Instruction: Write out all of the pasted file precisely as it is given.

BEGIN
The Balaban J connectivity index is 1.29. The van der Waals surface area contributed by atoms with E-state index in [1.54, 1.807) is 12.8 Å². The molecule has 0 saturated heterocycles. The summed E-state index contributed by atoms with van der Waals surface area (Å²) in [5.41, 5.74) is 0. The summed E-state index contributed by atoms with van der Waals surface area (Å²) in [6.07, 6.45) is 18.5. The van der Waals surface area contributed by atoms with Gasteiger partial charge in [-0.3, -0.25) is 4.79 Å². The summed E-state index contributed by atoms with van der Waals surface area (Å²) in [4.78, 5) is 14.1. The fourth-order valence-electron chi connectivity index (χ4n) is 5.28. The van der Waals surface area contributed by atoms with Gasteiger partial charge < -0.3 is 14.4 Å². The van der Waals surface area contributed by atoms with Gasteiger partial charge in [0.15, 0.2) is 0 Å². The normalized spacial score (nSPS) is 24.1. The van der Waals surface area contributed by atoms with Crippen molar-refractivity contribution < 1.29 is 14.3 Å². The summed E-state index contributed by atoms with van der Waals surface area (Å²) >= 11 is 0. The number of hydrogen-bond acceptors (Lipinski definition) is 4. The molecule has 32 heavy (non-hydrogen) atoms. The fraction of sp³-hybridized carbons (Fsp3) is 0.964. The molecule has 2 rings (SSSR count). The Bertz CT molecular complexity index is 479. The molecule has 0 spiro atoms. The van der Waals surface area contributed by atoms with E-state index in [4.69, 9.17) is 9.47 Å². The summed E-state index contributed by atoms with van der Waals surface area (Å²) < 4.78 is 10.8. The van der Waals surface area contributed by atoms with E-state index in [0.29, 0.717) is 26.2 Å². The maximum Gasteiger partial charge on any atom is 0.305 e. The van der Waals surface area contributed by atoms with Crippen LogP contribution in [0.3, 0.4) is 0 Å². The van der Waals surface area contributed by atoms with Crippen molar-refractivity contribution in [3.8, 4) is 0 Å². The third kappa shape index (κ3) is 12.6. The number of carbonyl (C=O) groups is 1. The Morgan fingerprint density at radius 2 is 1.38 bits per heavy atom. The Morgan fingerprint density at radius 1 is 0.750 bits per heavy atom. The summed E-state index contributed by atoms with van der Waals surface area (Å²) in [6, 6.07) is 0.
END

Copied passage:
The Balaban J connectivity index is 1.29. The van der Waals surface area contributed by atoms with E-state index in [1.54, 1.807) is 12.8 Å². The molecule has 0 saturated heterocycles. The summed E-state index contributed by atoms with van der Waals surface area (Å²) in [5.41, 5.74) is 0. The summed E-state index contributed by atoms with van der Waals surface area (Å²) in [6.07, 6.45) is 18.5. The van der Waals surface area contributed by atoms with Gasteiger partial charge in [-0.3, -0.25) is 4.79 Å². The summed E-state index contributed by atoms with van der Waals surface area (Å²) in [4.78, 5) is 14.1. The fourth-order valence-electron chi connectivity index (χ4n) is 5.28. The van der Waals surface area contributed by atoms with Gasteiger partial charge < -0.3 is 14.4 Å². The van der Waals surface area contributed by atoms with Gasteiger partial charge in [0.15, 0.2) is 0 Å². The normalized spacial score (nSPS) is 24.1. The van der Waals surface area contributed by atoms with Crippen molar-refractivity contribution < 1.29 is 14.3 Å². The summed E-state index contributed by atoms with van der Waals surface area (Å²) >= 11 is 0. The number of hydrogen-bond acceptors (Lipinski definition) is 4. The molecule has 32 heavy (non-hydrogen) atoms. The fraction of sp³-hybridized carbons (Fsp3) is 0.964. The molecule has 2 rings (SSSR count). The Bertz CT molecular complexity index is 479. The molecule has 0 spiro atoms. The van der Waals surface area contributed by atoms with E-state index in [4.69, 9.17) is 9.47 Å². The summed E-state index contributed by atoms with van der Waals surface area (Å²) < 4.78 is 10.8. The van der Waals surface area contributed by atoms with E-state index in [0.29, 0.717) is 26.2 Å². The maximum Gasteiger partial charge on any atom is 0.305 e. The van der Waals surface area contributed by atoms with Crippen LogP contribution in [0.3, 0.4) is 0 Å². The van der Waals surface area contributed by atoms with Crippen molar-refractivity contribution in [3.8, 4) is 0 Å². The third kappa shape index (κ3) is 12.6. The number of carbonyl (C=O) groups is 1. The Morgan fingerprint density at radius 2 is 1.38 bits per heavy atom. The Morgan fingerprint density at radius 1 is 0.750 bits per heavy atom. The summed E-state index contributed by atoms with van der Waals surface area (Å²) in [6, 6.07) is 0.